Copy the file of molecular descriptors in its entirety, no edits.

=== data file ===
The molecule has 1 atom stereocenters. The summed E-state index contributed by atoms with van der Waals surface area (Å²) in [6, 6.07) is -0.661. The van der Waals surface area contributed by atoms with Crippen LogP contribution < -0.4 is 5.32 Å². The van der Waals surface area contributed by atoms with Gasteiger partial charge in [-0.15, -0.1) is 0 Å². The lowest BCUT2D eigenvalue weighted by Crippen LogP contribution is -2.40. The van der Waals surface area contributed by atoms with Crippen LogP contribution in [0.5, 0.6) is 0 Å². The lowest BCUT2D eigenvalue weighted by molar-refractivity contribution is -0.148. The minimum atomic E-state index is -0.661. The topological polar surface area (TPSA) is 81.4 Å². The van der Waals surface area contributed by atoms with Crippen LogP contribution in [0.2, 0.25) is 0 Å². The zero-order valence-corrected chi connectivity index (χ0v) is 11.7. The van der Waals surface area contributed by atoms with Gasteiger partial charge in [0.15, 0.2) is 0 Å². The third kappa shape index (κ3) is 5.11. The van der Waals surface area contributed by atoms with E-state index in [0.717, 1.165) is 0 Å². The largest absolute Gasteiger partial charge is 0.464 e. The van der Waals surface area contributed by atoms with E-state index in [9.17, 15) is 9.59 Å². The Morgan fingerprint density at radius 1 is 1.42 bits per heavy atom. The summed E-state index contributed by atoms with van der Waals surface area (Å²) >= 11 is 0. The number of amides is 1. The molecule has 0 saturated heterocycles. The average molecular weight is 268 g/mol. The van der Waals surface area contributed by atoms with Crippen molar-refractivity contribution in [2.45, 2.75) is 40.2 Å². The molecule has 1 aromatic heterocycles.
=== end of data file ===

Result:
The molecule has 1 atom stereocenters. The summed E-state index contributed by atoms with van der Waals surface area (Å²) in [6, 6.07) is -0.661. The van der Waals surface area contributed by atoms with Crippen LogP contribution < -0.4 is 5.32 Å². The van der Waals surface area contributed by atoms with Gasteiger partial charge in [-0.15, -0.1) is 0 Å². The lowest BCUT2D eigenvalue weighted by Crippen LogP contribution is -2.40. The van der Waals surface area contributed by atoms with Crippen LogP contribution in [0.5, 0.6) is 0 Å². The lowest BCUT2D eigenvalue weighted by molar-refractivity contribution is -0.148. The minimum atomic E-state index is -0.661. The topological polar surface area (TPSA) is 81.4 Å². The van der Waals surface area contributed by atoms with Crippen LogP contribution in [0.2, 0.25) is 0 Å². The zero-order valence-corrected chi connectivity index (χ0v) is 11.7. The van der Waals surface area contributed by atoms with Gasteiger partial charge in [0.15, 0.2) is 0 Å². The third kappa shape index (κ3) is 5.11. The van der Waals surface area contributed by atoms with E-state index in [0.717, 1.165) is 0 Å². The largest absolute Gasteiger partial charge is 0.464 e. The van der Waals surface area contributed by atoms with E-state index in [9.17, 15) is 9.59 Å². The Morgan fingerprint density at radius 1 is 1.42 bits per heavy atom. The summed E-state index contributed by atoms with van der Waals surface area (Å²) >= 11 is 0. The number of amides is 1. The molecule has 0 saturated heterocycles. The average molecular weight is 268 g/mol. The van der Waals surface area contributed by atoms with Crippen molar-refractivity contribution in [2.45, 2.75) is 40.2 Å². The molecule has 1 aromatic heterocycles.